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Small Business Saturday promotes local shops

Gift Adventures may be the hub for downtown businesses to celebrate Small Business Saturday — an initiative started by American Express in 2010 to promote small businesses nationwide.

“We have a very unique town,” said Steve Artz, owner of Gift Adventures, 137 E. Beaver Ave. “It’s a wonderful town here that is filled with the uniqueness of the mom-and-pop stores, giving the community a chance to see products that they don’t get to see at the big stores.”

Artz is hosting James Byrnes, a Bellefonte artist who will set up outside of Gift Adventures and demonstrate his work with other artists.

“It’s promoting him as a small-business person, the store, and I’m going to have a couple of our other people who are doing things in here perhaps with hot chocolate, cookies and looking into getting live entertainment,” Artz said.

Artz, who has been a part of the State College small-business community for more than 37 years, stressed the importance of supporting local businesses.

“We need to maintain an individuality. Years ago, we would try to make the best window environment we could so when you walk out of a store and walk around the corner, what do you have? That element of discovery,” Artz said. “We’re losing that. I want to be able to walk out, go around the corner and say, ‘Wow, look what we have here.’ ”

Promotional help also comes from the Downtown State College Improvement District, said Executive Director George Arnold.

“We’ve certainly been doing that and doing a variety of advertising,” Arnold said. “One of the benefits to shopping local is that money gets reinvested in the community, and that’s what folks don’t realize. That money gets sent back to retailers of a locally owned store.”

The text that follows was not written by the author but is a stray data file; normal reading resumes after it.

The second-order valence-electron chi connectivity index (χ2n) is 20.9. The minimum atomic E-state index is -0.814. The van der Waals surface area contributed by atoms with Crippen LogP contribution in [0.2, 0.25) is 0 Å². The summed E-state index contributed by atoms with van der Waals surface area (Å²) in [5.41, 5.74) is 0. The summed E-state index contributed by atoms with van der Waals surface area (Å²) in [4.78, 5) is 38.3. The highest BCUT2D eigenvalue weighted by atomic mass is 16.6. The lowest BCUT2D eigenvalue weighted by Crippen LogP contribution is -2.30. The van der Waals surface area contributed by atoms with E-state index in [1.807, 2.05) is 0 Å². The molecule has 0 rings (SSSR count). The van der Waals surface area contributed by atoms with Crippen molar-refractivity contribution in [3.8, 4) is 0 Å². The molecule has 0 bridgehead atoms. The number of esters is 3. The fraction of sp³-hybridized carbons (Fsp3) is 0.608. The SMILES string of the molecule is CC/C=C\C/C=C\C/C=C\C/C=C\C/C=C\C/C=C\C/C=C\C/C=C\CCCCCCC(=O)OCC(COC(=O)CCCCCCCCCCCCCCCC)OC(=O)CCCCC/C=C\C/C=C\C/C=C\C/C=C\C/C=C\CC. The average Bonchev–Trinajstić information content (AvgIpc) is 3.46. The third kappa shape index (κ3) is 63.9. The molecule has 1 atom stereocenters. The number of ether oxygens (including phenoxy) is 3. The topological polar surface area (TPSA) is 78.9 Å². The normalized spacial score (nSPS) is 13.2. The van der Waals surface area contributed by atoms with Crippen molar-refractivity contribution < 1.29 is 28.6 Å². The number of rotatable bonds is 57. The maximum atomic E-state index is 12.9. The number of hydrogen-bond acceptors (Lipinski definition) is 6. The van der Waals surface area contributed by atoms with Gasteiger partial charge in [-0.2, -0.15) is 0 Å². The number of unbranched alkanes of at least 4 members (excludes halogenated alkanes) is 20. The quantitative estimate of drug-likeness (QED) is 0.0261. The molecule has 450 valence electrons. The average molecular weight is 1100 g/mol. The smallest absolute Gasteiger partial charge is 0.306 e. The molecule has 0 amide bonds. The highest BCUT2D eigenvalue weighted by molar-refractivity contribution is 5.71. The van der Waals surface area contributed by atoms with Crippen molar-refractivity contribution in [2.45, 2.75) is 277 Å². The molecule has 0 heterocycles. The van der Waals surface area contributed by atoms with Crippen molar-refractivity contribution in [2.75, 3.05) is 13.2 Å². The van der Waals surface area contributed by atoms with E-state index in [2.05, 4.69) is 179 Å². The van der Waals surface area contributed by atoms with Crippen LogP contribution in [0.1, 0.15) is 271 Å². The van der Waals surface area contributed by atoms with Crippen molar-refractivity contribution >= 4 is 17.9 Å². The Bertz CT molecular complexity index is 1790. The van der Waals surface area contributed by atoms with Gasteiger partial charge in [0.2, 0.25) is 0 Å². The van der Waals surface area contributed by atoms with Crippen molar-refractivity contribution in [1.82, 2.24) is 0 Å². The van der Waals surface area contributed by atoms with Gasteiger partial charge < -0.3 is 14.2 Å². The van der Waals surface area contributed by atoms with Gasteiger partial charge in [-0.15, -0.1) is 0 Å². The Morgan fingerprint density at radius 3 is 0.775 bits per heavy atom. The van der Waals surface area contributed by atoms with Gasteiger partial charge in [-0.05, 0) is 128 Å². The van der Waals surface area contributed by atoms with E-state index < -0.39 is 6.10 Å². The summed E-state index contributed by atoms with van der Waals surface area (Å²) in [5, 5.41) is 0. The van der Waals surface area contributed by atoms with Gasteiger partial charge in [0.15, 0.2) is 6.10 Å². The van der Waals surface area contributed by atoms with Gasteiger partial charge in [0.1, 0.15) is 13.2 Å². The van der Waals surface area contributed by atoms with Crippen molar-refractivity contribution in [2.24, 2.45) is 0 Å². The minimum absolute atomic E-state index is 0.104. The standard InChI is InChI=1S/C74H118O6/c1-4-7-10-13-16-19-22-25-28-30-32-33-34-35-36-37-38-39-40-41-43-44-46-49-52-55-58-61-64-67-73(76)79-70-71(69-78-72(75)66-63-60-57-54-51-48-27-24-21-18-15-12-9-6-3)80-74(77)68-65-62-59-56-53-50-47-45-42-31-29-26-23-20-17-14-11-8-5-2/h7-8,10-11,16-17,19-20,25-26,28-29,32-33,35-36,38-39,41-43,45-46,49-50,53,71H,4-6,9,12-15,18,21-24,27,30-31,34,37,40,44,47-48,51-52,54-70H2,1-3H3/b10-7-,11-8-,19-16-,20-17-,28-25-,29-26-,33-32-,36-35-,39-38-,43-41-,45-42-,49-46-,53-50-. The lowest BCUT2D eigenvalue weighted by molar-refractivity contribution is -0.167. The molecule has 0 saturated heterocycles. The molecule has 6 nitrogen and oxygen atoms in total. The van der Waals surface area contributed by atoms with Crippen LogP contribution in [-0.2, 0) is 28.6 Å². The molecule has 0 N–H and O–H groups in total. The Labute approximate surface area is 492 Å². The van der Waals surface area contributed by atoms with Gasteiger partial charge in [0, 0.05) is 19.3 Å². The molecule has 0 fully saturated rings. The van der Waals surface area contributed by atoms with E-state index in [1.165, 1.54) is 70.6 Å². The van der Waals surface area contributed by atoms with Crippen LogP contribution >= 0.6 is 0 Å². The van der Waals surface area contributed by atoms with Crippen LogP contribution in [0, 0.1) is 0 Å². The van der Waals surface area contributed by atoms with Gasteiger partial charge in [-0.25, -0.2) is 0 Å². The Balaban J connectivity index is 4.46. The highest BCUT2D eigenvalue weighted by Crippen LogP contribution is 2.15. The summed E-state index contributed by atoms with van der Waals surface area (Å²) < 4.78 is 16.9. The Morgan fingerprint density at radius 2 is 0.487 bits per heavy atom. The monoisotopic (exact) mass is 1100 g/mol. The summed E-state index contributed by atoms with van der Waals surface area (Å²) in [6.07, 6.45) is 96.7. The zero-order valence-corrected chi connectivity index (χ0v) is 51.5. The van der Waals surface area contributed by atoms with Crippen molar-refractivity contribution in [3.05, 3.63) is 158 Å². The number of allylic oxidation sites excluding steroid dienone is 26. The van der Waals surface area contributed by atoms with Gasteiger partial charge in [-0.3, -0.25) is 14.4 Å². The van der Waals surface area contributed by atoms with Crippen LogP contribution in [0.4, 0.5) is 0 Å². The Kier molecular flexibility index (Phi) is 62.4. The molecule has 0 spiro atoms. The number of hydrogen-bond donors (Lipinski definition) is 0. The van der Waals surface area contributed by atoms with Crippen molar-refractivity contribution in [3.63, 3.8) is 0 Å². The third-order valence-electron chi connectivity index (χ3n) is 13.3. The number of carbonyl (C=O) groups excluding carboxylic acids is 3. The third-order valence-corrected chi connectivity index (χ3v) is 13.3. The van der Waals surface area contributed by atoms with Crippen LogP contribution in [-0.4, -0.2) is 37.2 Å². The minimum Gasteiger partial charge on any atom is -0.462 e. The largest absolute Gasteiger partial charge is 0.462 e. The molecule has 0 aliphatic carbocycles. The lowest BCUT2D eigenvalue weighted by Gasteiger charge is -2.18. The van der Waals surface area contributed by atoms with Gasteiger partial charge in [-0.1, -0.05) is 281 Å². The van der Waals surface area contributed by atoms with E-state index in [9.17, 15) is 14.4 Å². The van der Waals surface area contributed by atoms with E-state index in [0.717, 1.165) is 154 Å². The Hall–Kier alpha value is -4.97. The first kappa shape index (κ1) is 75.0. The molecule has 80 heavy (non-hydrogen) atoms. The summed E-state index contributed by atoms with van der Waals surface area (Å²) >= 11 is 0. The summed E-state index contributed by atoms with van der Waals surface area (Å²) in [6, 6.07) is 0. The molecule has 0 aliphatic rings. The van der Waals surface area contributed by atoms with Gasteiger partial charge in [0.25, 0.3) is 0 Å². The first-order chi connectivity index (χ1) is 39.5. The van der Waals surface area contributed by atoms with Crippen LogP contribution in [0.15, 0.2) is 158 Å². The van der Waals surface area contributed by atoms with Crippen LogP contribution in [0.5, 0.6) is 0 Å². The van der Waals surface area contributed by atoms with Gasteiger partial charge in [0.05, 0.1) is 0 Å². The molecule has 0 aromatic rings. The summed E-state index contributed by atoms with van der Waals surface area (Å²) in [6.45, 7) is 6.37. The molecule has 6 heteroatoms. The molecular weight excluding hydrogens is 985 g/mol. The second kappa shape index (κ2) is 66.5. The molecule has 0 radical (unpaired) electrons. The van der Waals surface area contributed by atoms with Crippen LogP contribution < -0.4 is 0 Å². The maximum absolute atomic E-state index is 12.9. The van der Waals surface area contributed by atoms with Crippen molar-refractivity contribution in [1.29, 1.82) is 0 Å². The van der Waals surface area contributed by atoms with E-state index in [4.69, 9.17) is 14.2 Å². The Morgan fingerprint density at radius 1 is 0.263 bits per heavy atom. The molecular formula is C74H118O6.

On weekends that are nice enough to wander through downtown State College, Dave and Brenda Iacchelli said they hit as many small businesses as possible.

“There is a lot of uniqueness that you wouldn’t normally get at Wal-Mart or Target,” said Brenda Iacchelli. “Sometimes we’ll purchase a photo or painting, look at the name on the bottom and recognize it. I like that tight-knit relationship that small businesses have with the community.”

Last year during Small Business Saturday, Artz said he met patrons who told him they come downtown and buy something from every locally owned store, even if it’s as little as a greeting card.

“They are doing that,” he said. “And this is what we need to do or we won’t be here and will be filled with national retailers. Not that it’s a bad thing, but there needs to be that balance. We are so lucky to be in a town like State College that has business owners who are so much for the community.”

Some other stores in the effort to promote small business include Growing Tree Toys, 202 S. Allen St., and Kitchen Kaboodle, 104 W. Beaver Ave.

“We’re part of the community, and just like that we want to keep promoting small business that drive downtown,” said Kay Emigh, owner of Growing Tree Toys.

This year, Arnold said, the downtown group has taken a more global approach.

“Instead of just investing in one day, we’re trying to just get State College on the top of people’s minds for the entire holiday season,” Arnold said.

But the main objective is to get people shopping locally.

According to the 2013 Small Business Consumer Insights Survey, 44 percent of U.S. consumers are aware of Small Business Saturday — up from 34 percent in 2012. Of those aware of Small Business Saturday, 77 percent plan to “shop small” this year.

“I’m a small business helping to promote other small businesses, Artz said. “I want this to be huge.”

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